Peachtree Battle Living Asks: What is the Most Interesting Piece You Have Sold?
The world of antique auctions and estate sales is full of people with interesting stories to tell and replete with mysteries. In the era of PBS’s Antiques Roadshow, people en masse are beginning to understand and appreciate the wild collectability of items ranging from antique French sideboards and vintage arcade games to signed modern lithographs and antique porcelain urns. Whenever I meet people for the first time and they find out what my job is, the first question out of their mouth is always “what is the most interesting piece you have sold?”. I’ve compiled here a short treasury of my favorite things sold at Ahlers & Ogletree Auction Gallery in the last 3 years, things that have taught me lessons and things that have blown me away with their beauty.
There are few faces in modern art more recognizable than Andy Warhol’s portrayals of Marilyn Monroe, so when we were consigned a 1967 serigraph of the actress I was excited to gain first-hand experience with the icon. The beauty is presented at bust length in neon green, yellow, and pink and is signed in pencil by the modern master. This particular print came from the Collection of Benno & Babette Rothschild of Columbus, GA whose incredible estate of modern print work we had the pleasure of selling at auction in January 2016. The 11” x 11” print brought nearly $24,000 in our January 2016 auction.
For our October 2015 “Objets d’Art: Period Glass & Decorative Arts” auction, a stunningly beautiful piece of art glass came in from a living estate in Suwanee, Georgia. Identified by one of our specialists, Laura McCracken, the 5” tall 19th century French gilt metal and enamel adorned iron shaped opaline glass box was absolutely exquisite. Without any apparent comparables in recent auction history we assigned a conservative pre-auction estimate that was blown out of the water on auction day when the sad iron sold for $18,800 to an overseas buyer.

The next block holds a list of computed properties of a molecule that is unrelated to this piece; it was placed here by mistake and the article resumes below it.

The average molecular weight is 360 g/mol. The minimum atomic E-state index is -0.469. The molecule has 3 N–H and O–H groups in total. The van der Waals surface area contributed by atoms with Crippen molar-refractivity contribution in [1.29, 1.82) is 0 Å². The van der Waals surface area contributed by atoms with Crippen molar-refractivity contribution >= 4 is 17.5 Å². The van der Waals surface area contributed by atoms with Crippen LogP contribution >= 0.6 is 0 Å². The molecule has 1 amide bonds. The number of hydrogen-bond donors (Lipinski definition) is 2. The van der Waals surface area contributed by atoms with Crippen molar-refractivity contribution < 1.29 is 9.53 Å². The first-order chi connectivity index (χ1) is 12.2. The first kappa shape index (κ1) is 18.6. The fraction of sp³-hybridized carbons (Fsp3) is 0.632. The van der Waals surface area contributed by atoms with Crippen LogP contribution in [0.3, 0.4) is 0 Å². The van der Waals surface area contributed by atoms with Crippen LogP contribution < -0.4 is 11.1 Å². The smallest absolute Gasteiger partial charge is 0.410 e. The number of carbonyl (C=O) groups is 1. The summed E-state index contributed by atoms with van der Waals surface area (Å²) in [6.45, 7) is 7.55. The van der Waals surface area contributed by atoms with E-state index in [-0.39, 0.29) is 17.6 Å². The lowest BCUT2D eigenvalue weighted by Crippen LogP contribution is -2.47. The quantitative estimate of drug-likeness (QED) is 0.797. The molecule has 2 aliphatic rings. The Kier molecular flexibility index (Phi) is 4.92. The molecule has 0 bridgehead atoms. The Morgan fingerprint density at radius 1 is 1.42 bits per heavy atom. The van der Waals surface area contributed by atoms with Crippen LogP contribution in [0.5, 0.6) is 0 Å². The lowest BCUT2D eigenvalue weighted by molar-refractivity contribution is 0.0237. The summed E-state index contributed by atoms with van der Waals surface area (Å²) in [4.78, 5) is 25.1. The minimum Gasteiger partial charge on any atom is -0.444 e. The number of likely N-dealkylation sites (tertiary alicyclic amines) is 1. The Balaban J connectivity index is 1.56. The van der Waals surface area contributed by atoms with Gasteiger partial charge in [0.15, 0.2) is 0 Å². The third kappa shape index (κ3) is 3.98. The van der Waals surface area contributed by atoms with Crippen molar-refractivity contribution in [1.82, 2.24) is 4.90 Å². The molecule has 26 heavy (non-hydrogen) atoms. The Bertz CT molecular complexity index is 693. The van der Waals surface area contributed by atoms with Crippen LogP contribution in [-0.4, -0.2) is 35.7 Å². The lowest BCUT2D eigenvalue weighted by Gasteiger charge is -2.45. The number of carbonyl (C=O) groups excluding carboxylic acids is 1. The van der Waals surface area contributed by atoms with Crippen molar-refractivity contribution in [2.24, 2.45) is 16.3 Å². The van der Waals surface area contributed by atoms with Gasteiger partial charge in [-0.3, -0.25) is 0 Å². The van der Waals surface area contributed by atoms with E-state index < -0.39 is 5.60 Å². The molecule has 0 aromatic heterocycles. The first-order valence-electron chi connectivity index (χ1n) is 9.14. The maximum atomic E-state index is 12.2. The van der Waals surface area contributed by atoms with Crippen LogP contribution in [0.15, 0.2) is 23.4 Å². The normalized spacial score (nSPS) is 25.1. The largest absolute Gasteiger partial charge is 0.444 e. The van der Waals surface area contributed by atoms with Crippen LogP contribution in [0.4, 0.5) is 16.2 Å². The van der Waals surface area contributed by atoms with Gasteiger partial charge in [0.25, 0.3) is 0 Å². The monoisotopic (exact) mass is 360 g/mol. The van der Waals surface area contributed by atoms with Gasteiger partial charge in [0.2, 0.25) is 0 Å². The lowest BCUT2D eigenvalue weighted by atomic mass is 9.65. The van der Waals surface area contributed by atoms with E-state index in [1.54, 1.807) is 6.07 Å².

Next, for the same sale in October of 2015 we received a very unique mixed metal water pitcher with a heavy layer of tarnish on it. It came from the estate of a lifelong collector from Lawrenceville, GA who focused on American Aesthetic Movement and Victorian era items, and we were informed by her daughters that this pitcher was the first piece she ever purchased at the ripe age of 16. Given my interest in sterling silver, I dove into researching the piece and discovered its importance in the American silver tradition. The pitcher comprised a hand chased solid sterling silver body “wrapped” with palm fronds over a hammered ground and copper dragonflies applied to two front panels. You could intuit when holding the pitcher that it was significant, and the public agreed by more than doubling the pre-auction estimate with a selling price of $27,900.
And finally, the first piece of furniture that I fell in love with at one of our auctions: a stunning example of American Southern states furniture in the form of a Federal Period cherry and yellow pine chest of drawers. It was so striking in its simplicity, and the wood had a beautiful warm honey tone that seemed to ooze Southern charm. On top of its physical beauty, the chest came from the Estate of Sam & Florence Inman – Sam descended from Samuel M. Inman I for whom the Inman Park neighborhood was named and who was one of the founding fathers of Atlanta as we know it now. Ahlers & Ogletree had the honor of selling the Inman’s estate in August of 2015 with this piece being a highlight hammering for over $15,000, nearly six times its low estimate.
I encourage everyone to visit a live auction at some point. Not only can you experience some fascinating works of art and have the opportunity to purchase one-of-a-kind treasures, but the people watching is also stellar. Our live auctions are also the perfect platform in which to sell your collection or an estate when the time comes. Ahlers & Ogletree hosts 4-8 live auctions each year, all open to the public with no admission charge. We are conveniently located on Miami Circle and would love to welcome auction first-timers and veterans alike.
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